Power shortages across Myanmar are contributing to small-scale demonstrations throughout the country, according to a report in The New York Times on Sunday. “Numerous small protests have arisen in Myanmar over persistent power shortages as the past year’s democratic reforms have led to rising expectations from a long-suppressed population,” the report said. “Demonstrations in the past week in Myanmar’s two largest cities and several towns could be seen as an indicator of the new openness under President Thein Sein, who has overseen the country’s emergence from decades of authoritarian rule.”
Despite Myanmar’s abundance of energy resources –particularly natural gas – the country suffers from major infrastructure challenges that could slow the country’s economic growth. “A poor power distribution infrastructure has lagged even more as the economy has grown,” according to The New York Times. Consequently, this poor infrastructure could constrain the country’s expected growth as the government continues to enact political reforms that encourage Western governments to ease economic sanctions and give rise to foreign direct investment in nascent industries, including in oil and natural gas production.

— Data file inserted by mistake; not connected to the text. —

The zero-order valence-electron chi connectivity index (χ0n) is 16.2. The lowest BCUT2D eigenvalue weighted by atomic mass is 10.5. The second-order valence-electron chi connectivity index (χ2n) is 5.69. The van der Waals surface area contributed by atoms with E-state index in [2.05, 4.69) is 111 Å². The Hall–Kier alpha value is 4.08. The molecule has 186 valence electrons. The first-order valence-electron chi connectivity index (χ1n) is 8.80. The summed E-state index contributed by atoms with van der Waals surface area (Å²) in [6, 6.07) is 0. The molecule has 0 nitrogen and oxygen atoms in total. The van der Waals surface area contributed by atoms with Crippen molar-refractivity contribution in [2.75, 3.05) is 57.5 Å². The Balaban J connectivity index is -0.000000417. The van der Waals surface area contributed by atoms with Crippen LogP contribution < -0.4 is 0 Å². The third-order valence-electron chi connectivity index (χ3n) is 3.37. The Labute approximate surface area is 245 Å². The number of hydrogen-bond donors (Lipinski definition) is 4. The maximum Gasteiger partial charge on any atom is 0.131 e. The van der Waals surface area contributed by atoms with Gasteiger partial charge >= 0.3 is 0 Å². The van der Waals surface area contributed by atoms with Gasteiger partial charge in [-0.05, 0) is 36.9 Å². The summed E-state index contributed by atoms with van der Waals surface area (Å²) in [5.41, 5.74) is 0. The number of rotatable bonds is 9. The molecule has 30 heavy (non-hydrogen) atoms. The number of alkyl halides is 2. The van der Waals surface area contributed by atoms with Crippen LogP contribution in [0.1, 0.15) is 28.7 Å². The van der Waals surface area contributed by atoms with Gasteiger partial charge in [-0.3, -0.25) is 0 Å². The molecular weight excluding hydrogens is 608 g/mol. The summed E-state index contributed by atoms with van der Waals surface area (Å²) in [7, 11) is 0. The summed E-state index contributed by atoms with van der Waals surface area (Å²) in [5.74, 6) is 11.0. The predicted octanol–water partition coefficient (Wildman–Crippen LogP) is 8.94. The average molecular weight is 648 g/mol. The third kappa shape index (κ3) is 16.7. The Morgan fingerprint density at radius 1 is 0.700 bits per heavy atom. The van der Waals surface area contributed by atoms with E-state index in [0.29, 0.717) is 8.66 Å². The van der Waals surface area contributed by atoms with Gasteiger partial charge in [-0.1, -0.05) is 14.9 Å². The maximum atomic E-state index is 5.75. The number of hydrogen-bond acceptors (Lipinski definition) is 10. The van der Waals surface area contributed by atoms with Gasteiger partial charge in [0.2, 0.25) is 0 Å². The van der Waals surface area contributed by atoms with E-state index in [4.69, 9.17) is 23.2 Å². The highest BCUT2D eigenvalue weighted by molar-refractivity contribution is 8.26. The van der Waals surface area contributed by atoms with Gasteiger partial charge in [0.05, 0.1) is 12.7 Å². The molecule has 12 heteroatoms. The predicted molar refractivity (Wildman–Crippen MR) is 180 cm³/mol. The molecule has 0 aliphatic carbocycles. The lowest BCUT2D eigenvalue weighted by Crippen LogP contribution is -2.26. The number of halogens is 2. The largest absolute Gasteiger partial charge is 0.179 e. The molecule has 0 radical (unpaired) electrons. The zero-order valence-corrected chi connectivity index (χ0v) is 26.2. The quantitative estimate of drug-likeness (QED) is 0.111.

Moreover, political protests could potentially spook the government as it continues to gradually enact political forms. Although the demonstrations over power shortages are still small and rather peaceful – with the largest demonstrations including only between 200 and 300 protestors – the government is likely to keep a watchful eye as these and other political demonstrations develop over concerns that the country’s gradual political opening could embolden opposition groups and threaten the military establishment and long-time authoritarian leaders. “The most recent uprising, led by monks in 2007, began as small protests over fuel price increases,” The New York Times added, suggesting that there is a recent history of political demonstrations escalating beyond a point that the government finds acceptable. Although there is little to suggest that these protests will escalate and prompt a response from the government, the challenges over energy infrastructure are likely to be a defining feature of the political and economic landscape in Myanmar in the years ahead.